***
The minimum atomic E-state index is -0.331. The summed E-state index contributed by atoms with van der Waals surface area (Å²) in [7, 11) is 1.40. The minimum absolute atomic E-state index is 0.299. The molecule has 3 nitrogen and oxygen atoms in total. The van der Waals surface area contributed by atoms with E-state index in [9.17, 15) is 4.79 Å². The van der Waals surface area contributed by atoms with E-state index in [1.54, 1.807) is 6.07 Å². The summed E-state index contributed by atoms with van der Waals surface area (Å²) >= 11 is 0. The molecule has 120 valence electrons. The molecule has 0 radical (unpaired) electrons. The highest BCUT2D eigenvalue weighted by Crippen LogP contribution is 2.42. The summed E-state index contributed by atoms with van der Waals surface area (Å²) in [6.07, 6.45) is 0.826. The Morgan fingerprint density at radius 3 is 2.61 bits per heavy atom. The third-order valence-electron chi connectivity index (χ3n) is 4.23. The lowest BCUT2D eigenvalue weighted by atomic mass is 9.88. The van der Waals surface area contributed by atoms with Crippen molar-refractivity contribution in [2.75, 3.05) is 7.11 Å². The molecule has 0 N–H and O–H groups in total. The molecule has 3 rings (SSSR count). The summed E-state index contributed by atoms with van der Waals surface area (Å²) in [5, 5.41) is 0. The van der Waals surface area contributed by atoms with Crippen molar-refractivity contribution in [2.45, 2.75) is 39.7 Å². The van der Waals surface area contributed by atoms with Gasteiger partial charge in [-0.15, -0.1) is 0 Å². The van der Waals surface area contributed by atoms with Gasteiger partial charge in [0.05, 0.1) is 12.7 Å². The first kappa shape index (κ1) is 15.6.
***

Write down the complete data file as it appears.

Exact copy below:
The minimum atomic E-state index is -0.331. The summed E-state index contributed by atoms with van der Waals surface area (Å²) in [7, 11) is 1.40. The minimum absolute atomic E-state index is 0.299. The molecule has 3 nitrogen and oxygen atoms in total. The van der Waals surface area contributed by atoms with E-state index in [9.17, 15) is 4.79 Å². The van der Waals surface area contributed by atoms with E-state index in [1.54, 1.807) is 6.07 Å². The summed E-state index contributed by atoms with van der Waals surface area (Å²) >= 11 is 0. The molecule has 120 valence electrons. The molecule has 0 radical (unpaired) electrons. The highest BCUT2D eigenvalue weighted by Crippen LogP contribution is 2.42. The summed E-state index contributed by atoms with van der Waals surface area (Å²) in [6.07, 6.45) is 0.826. The Morgan fingerprint density at radius 3 is 2.61 bits per heavy atom. The third-order valence-electron chi connectivity index (χ3n) is 4.23. The lowest BCUT2D eigenvalue weighted by atomic mass is 9.88. The van der Waals surface area contributed by atoms with Crippen molar-refractivity contribution in [2.75, 3.05) is 7.11 Å². The molecule has 0 N–H and O–H groups in total. The molecule has 3 rings (SSSR count). The summed E-state index contributed by atoms with van der Waals surface area (Å²) in [5, 5.41) is 0. The van der Waals surface area contributed by atoms with Crippen molar-refractivity contribution in [2.45, 2.75) is 39.7 Å². The van der Waals surface area contributed by atoms with Gasteiger partial charge in [-0.15, -0.1) is 0 Å². The van der Waals surface area contributed by atoms with Gasteiger partial charge in [0.05, 0.1) is 12.7 Å². The first kappa shape index (κ1) is 15.6.